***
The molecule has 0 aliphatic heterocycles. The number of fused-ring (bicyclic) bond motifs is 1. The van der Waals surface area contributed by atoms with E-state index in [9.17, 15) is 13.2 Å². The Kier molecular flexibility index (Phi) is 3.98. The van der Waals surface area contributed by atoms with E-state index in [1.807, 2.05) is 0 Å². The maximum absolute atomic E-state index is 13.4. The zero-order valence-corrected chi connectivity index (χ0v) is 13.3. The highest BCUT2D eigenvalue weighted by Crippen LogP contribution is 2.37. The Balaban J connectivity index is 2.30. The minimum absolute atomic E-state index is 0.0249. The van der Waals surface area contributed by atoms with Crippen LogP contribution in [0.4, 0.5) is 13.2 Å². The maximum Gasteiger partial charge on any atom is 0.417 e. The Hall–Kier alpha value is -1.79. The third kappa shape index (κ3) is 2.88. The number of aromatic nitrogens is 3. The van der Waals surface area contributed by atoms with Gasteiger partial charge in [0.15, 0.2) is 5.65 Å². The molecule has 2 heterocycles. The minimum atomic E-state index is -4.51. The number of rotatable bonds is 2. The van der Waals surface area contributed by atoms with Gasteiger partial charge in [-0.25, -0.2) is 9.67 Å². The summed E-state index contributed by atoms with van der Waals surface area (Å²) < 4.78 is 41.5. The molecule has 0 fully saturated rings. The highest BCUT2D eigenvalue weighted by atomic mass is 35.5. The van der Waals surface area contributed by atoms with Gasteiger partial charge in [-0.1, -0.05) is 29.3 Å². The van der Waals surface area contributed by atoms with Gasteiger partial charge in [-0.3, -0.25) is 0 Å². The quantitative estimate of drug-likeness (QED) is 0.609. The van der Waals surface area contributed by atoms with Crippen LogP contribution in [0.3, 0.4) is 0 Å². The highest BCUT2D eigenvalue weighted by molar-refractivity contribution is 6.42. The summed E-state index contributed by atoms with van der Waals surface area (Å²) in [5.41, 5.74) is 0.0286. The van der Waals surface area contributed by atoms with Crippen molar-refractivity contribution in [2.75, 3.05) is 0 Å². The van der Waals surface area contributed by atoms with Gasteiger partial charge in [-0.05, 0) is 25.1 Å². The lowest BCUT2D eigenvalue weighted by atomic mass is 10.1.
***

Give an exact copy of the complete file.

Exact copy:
The molecule has 0 aliphatic heterocycles. The number of fused-ring (bicyclic) bond motifs is 1. The van der Waals surface area contributed by atoms with E-state index in [9.17, 15) is 13.2 Å². The Kier molecular flexibility index (Phi) is 3.98. The van der Waals surface area contributed by atoms with E-state index in [1.807, 2.05) is 0 Å². The maximum absolute atomic E-state index is 13.4. The zero-order valence-corrected chi connectivity index (χ0v) is 13.3. The highest BCUT2D eigenvalue weighted by Crippen LogP contribution is 2.37. The Balaban J connectivity index is 2.30. The minimum absolute atomic E-state index is 0.0249. The van der Waals surface area contributed by atoms with Crippen LogP contribution in [0.4, 0.5) is 13.2 Å². The maximum Gasteiger partial charge on any atom is 0.417 e. The Hall–Kier alpha value is -1.79. The third kappa shape index (κ3) is 2.88. The number of aromatic nitrogens is 3. The van der Waals surface area contributed by atoms with Gasteiger partial charge in [0.15, 0.2) is 5.65 Å². The molecule has 2 heterocycles. The minimum atomic E-state index is -4.51. The number of rotatable bonds is 2. The van der Waals surface area contributed by atoms with Gasteiger partial charge in [-0.25, -0.2) is 9.67 Å². The summed E-state index contributed by atoms with van der Waals surface area (Å²) < 4.78 is 41.5. The molecule has 0 fully saturated rings. The highest BCUT2D eigenvalue weighted by atomic mass is 35.5. The van der Waals surface area contributed by atoms with Gasteiger partial charge in [-0.1, -0.05) is 29.3 Å². The van der Waals surface area contributed by atoms with Gasteiger partial charge in [-0.3, -0.25) is 0 Å². The quantitative estimate of drug-likeness (QED) is 0.609. The van der Waals surface area contributed by atoms with Crippen LogP contribution in [0.3, 0.4) is 0 Å². The highest BCUT2D eigenvalue weighted by molar-refractivity contribution is 6.42. The summed E-state index contributed by atoms with van der Waals surface area (Å²) in [5.41, 5.74) is 0.0286. The van der Waals surface area contributed by atoms with Crippen molar-refractivity contribution in [2.75, 3.05) is 0 Å². The van der Waals surface area contributed by atoms with Gasteiger partial charge in [-0.05, 0) is 25.1 Å². The lowest BCUT2D eigenvalue weighted by atomic mass is 10.1.